If Piniella was concerned about Oakland’s victory over Anaheim, or Cleveland’s early lead over Minnesota, or his own team’s must-win game against Texas, he hid it well.
Told that Oakland had a 7-6 lead over Anaheim midway through their game, Piniella shrugged.
“That’s a little of a concern to me,” he said. “Not just the A’s winning, but the Angels scoring so many runs. That’s why it’s important to do well in the last two games of this Texas series before we go down there (to Anaheim).”
Piniella moved on to other topics, but 15 minutes later his attention jumped back to the race.
“How did Oakland do?” he asked, looking at scores scrolling across the bottom of the TV screen. “They won 9-7? OK, now we get to watch for the Cleveland score.”
Piniella has said the past two weeks that his only concern is winning his own games, but he’s keenly aware of what the other playoff contenders are doing.
“We’ve gone 16-8 the last 24 games, but Oakland just happens to be 19-5 in that time,” he said. “We’re playing good baseball, but you can’t look back. We’ve got five games to go. We’re basically tied for the division lead and we’ve got a two-game lead in the wild-card.
“All you can do is go forward.”
That’s the way it should be, Mariners pitcher Paul Abbott says.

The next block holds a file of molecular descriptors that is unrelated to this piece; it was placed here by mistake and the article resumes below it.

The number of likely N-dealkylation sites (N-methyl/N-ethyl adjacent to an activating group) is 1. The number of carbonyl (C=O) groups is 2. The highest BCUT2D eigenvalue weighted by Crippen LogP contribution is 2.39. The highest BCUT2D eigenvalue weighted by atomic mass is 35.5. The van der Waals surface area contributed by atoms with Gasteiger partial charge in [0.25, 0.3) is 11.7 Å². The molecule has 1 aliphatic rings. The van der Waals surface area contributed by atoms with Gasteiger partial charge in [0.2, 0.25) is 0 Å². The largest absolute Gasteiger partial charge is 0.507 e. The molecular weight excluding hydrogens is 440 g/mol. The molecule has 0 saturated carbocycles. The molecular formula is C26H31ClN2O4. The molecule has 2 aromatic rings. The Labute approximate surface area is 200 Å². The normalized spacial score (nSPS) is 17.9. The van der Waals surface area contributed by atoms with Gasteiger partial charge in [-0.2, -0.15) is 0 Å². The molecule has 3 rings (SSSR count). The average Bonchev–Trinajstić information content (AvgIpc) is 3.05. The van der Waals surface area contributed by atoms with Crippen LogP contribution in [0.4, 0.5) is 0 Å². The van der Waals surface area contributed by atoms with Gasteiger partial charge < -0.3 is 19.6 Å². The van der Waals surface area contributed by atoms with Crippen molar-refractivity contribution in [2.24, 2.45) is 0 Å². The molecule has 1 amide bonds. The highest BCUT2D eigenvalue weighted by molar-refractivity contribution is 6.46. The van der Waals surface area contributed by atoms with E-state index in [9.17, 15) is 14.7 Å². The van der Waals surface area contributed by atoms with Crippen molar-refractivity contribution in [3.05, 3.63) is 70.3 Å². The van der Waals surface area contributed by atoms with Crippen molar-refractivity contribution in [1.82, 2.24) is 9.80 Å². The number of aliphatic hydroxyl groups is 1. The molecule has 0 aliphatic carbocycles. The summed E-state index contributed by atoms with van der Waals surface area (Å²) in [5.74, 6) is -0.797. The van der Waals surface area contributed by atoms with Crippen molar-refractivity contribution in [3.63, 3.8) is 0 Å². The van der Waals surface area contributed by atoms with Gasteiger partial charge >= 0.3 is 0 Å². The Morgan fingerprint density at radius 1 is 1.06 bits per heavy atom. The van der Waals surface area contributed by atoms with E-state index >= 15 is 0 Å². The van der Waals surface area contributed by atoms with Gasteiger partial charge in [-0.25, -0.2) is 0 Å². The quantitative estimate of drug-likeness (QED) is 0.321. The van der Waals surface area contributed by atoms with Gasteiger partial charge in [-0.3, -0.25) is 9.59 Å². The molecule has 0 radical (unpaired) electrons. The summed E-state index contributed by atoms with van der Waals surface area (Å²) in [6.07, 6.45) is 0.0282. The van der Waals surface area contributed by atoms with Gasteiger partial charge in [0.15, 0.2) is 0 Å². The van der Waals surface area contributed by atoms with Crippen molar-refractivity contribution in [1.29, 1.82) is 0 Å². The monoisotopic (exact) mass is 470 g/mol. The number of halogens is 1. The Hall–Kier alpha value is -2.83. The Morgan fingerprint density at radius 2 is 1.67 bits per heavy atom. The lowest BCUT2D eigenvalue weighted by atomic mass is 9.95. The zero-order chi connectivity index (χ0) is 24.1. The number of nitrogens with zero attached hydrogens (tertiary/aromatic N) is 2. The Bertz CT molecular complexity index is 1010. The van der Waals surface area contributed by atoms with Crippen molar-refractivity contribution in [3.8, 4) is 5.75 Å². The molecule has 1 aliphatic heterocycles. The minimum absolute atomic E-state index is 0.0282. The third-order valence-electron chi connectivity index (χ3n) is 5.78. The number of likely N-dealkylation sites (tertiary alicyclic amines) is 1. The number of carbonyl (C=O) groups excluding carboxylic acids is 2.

“We were sending college basketball players, but they lose once (to the Soviets in 1972) and now we have the top stars,” he said. “I like how we’re doing it now in baseball with the minor-league guys.”
While not enthralled with the idea of major leaguers at the Games, Abbott wouldn’t mind experiencing it.
“It would be special to put a USA baseball jersey in a frame and hang it in my house with a gold medal around it,” Abbott said.
As director of team travel, Spellecy is responsible for moving players, coaches and team officials to each major league city and back, making sure flights are comfortable and on time and that the beds are made when they hit the hotels.
His travel plans for next week, however, are as ruffled as a maid’s feather duster.
With several scenarios possible after the Mariners’ final regular-season game Sunday, the only thing Spellecy knows for certain is that the Mariners will fly to Anaheim tonight for a three-game series. When Sunday comes, the team could be headed back to Seattle, to Chicago or New York.
“I’ve got all the airplanes, hotels, buses and trucks notified,” he said.
One complicating factor is that the team will learn its destination over the weekend and Spellecy knows he probably won’t reach his contacts at the office.
“If we’re going to A, B or C, I need to have a phone number for everybody, because once we learn where we’re going, I can call and tell them we’re on our way.”